For example, there are ten concurrent licenses of a particular resource in the company, which a maximum of ten registered users can access at the same time. Once the ten concurrent licenses are in use at any given time, no more users are allowed to use the resource and each additional user is denied access until a license becomes available. Concurrent licenses are often slightly more expensive than named licenses. However, in many cases the concurrent model can save costs compared to the named model. A good example of this is in companies where several employees work in shifts and access a software at different times. In comparison to the named model, only half as many licenses are required for two shifts with the concurrent model.

Example for concurrent licenses:

Concurrent licenses (pay-per-use)

Your organisation has purchased 3 concurrent licenses of a resource.

Concurrent user

Each user is entitled to use the resource, …

Concurrent user

but only three of them can access it simultaneously.

Concurrent licenses: billing at “Peak”

In the concurrent licensing model, the “Peak” model has become established for billing. If a concurrent license does not have a maximum number of concurrent uses set, a number of used licenses is still required for billing. The “Peak” model uses the maximum number of simultaneous accesses to the resource during a defined period, e.g. during a month.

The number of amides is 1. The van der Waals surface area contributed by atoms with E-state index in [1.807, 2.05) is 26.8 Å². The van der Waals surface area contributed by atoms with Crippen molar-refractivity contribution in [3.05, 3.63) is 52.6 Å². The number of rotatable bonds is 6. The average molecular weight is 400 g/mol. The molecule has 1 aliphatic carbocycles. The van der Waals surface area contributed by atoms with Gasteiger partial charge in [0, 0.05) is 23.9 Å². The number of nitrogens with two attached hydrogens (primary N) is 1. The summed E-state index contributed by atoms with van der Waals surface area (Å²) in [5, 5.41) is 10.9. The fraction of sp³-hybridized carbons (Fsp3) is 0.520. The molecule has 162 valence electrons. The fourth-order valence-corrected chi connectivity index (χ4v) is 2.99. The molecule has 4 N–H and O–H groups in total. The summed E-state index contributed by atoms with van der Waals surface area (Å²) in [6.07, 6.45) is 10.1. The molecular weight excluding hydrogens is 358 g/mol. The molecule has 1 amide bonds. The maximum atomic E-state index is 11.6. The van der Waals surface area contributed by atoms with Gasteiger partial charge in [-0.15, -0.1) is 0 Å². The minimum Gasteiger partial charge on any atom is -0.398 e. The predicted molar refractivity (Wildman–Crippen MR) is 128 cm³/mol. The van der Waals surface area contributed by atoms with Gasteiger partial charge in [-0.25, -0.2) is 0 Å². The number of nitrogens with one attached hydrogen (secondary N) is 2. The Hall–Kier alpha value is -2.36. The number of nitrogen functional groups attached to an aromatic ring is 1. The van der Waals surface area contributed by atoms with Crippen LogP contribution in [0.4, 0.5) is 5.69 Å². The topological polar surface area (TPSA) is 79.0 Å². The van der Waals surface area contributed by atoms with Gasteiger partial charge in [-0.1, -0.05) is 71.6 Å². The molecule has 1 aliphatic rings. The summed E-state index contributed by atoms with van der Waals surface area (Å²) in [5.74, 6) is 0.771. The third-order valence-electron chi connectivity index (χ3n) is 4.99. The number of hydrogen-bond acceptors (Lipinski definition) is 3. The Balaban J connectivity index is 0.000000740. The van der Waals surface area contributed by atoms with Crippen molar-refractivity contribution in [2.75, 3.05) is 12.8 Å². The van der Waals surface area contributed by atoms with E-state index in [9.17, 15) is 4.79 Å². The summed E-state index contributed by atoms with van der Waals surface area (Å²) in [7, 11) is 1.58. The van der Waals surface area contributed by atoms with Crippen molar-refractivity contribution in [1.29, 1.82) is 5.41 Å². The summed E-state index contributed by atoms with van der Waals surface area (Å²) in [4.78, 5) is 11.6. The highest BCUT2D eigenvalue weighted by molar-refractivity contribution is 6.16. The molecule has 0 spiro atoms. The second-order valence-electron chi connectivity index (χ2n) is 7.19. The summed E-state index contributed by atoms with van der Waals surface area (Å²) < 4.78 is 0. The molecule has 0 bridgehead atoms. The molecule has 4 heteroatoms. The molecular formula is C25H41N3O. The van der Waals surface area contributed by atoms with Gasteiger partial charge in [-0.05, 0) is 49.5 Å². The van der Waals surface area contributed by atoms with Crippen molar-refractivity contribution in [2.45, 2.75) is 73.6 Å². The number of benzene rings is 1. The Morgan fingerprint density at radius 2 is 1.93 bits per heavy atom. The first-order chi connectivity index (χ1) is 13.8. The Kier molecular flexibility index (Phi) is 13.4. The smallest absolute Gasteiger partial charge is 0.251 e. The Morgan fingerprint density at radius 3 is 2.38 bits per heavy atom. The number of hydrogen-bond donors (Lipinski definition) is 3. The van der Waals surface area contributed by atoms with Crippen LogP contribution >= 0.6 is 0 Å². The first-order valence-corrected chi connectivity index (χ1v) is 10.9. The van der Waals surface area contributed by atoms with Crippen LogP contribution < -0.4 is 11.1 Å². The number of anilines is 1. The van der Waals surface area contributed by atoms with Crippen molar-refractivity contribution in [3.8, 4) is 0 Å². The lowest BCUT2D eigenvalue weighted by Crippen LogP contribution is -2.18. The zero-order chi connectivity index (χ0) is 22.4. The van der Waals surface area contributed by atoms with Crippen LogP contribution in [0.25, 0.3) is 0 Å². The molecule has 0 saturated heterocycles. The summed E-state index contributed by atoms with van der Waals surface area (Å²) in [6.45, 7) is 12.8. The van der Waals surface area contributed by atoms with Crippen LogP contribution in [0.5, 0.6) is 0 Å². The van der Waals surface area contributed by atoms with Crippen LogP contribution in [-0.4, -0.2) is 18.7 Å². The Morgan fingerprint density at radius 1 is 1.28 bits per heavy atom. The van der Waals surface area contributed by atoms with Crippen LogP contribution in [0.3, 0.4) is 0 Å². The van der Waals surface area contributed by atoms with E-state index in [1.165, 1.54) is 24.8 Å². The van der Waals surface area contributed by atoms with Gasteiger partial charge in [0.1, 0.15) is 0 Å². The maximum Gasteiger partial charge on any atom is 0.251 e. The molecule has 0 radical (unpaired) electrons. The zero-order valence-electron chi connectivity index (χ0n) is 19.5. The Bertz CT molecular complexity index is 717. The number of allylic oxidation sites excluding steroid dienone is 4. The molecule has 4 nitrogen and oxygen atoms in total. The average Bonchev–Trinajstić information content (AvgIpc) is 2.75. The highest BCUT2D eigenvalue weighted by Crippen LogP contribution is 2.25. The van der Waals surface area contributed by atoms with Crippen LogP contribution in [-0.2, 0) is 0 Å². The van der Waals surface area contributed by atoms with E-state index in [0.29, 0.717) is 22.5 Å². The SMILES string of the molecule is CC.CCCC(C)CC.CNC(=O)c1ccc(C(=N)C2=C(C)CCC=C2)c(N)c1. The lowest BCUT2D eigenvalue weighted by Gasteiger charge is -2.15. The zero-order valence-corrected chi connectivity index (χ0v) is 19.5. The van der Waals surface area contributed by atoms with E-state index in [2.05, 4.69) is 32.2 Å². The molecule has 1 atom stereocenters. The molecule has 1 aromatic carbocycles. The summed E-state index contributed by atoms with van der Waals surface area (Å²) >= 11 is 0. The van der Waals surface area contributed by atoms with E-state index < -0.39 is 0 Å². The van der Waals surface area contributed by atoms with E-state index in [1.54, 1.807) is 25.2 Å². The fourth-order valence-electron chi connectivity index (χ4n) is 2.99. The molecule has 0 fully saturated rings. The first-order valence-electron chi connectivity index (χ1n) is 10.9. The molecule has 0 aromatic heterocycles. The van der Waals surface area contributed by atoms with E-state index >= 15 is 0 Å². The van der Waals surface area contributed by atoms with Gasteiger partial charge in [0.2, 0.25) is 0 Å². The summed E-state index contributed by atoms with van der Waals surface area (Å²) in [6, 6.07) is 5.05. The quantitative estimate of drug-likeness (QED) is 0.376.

What are concurrent licenses (pay-per-use)?

How are licenses offered at oneclick™?

oneclick™ offers user licenses as single licenses but allows billing according to the pay-per-license (named) as well as the pay-per-use (concurrent) model. In the case of pay-per-use billing, the “Peak” model is applied and all created users who are assigned such a license are authorised to use it.

Basically, oneclick™ distinguishes between two types of licenses for users – oneclick™ Basic and oneclick™ Professional. While the oneclick™ Basic user license allows direct access to only one app and does not include a Hybrid Drive, the oneclick™ Professional user license can be used with several apps including a Hybrid Drive.